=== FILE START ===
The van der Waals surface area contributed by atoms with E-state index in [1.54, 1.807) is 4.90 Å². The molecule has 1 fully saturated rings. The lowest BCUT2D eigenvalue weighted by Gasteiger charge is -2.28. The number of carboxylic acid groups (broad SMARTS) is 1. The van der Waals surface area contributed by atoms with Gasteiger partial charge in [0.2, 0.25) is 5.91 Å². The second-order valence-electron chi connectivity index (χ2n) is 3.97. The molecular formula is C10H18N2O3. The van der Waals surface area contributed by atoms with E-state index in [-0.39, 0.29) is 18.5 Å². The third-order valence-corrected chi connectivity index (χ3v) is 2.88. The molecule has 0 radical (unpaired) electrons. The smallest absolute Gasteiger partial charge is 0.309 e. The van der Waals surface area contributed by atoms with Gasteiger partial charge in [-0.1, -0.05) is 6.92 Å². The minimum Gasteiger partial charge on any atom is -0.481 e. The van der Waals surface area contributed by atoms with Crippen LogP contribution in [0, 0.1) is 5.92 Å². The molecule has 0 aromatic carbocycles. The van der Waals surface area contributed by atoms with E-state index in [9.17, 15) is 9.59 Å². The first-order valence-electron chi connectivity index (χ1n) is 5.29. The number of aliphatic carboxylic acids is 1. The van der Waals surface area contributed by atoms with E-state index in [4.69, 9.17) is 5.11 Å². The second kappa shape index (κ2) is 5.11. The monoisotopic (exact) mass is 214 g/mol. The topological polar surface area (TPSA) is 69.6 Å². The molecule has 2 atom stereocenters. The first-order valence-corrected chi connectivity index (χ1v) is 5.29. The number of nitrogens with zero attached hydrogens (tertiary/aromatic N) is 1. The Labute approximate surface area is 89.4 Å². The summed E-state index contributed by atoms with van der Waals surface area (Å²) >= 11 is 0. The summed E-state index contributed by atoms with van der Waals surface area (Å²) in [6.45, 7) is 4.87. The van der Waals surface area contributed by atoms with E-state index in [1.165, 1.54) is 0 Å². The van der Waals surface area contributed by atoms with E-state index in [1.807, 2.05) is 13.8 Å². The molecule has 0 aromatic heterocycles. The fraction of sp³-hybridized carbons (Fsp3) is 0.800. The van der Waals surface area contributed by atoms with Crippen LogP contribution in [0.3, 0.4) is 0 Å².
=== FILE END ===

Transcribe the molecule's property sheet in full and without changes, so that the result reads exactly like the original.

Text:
The van der Waals surface area contributed by atoms with E-state index in [1.54, 1.807) is 4.90 Å². The molecule has 1 fully saturated rings. The lowest BCUT2D eigenvalue weighted by Gasteiger charge is -2.28. The number of carboxylic acid groups (broad SMARTS) is 1. The van der Waals surface area contributed by atoms with Gasteiger partial charge in [0.2, 0.25) is 5.91 Å². The second-order valence-electron chi connectivity index (χ2n) is 3.97. The molecular formula is C10H18N2O3. The van der Waals surface area contributed by atoms with E-state index in [-0.39, 0.29) is 18.5 Å². The third-order valence-corrected chi connectivity index (χ3v) is 2.88. The molecule has 0 radical (unpaired) electrons. The smallest absolute Gasteiger partial charge is 0.309 e. The van der Waals surface area contributed by atoms with Gasteiger partial charge in [-0.1, -0.05) is 6.92 Å². The minimum Gasteiger partial charge on any atom is -0.481 e. The van der Waals surface area contributed by atoms with Crippen LogP contribution in [0, 0.1) is 5.92 Å². The molecule has 0 aromatic carbocycles. The van der Waals surface area contributed by atoms with E-state index in [9.17, 15) is 9.59 Å². The first-order valence-electron chi connectivity index (χ1n) is 5.29. The number of aliphatic carboxylic acids is 1. The van der Waals surface area contributed by atoms with E-state index in [4.69, 9.17) is 5.11 Å². The second kappa shape index (κ2) is 5.11. The monoisotopic (exact) mass is 214 g/mol. The topological polar surface area (TPSA) is 69.6 Å². The molecule has 2 atom stereocenters. The first-order valence-corrected chi connectivity index (χ1v) is 5.29. The number of nitrogens with zero attached hydrogens (tertiary/aromatic N) is 1. The Labute approximate surface area is 89.4 Å². The summed E-state index contributed by atoms with van der Waals surface area (Å²) >= 11 is 0. The summed E-state index contributed by atoms with van der Waals surface area (Å²) in [6.45, 7) is 4.87. The van der Waals surface area contributed by atoms with E-state index in [1.165, 1.54) is 0 Å². The van der Waals surface area contributed by atoms with E-state index in [1.807, 2.05) is 13.8 Å². The molecule has 0 aromatic heterocycles. The fraction of sp³-hybridized carbons (Fsp3) is 0.800. The van der Waals surface area contributed by atoms with Crippen LogP contribution in [0.3, 0.4) is 0 Å².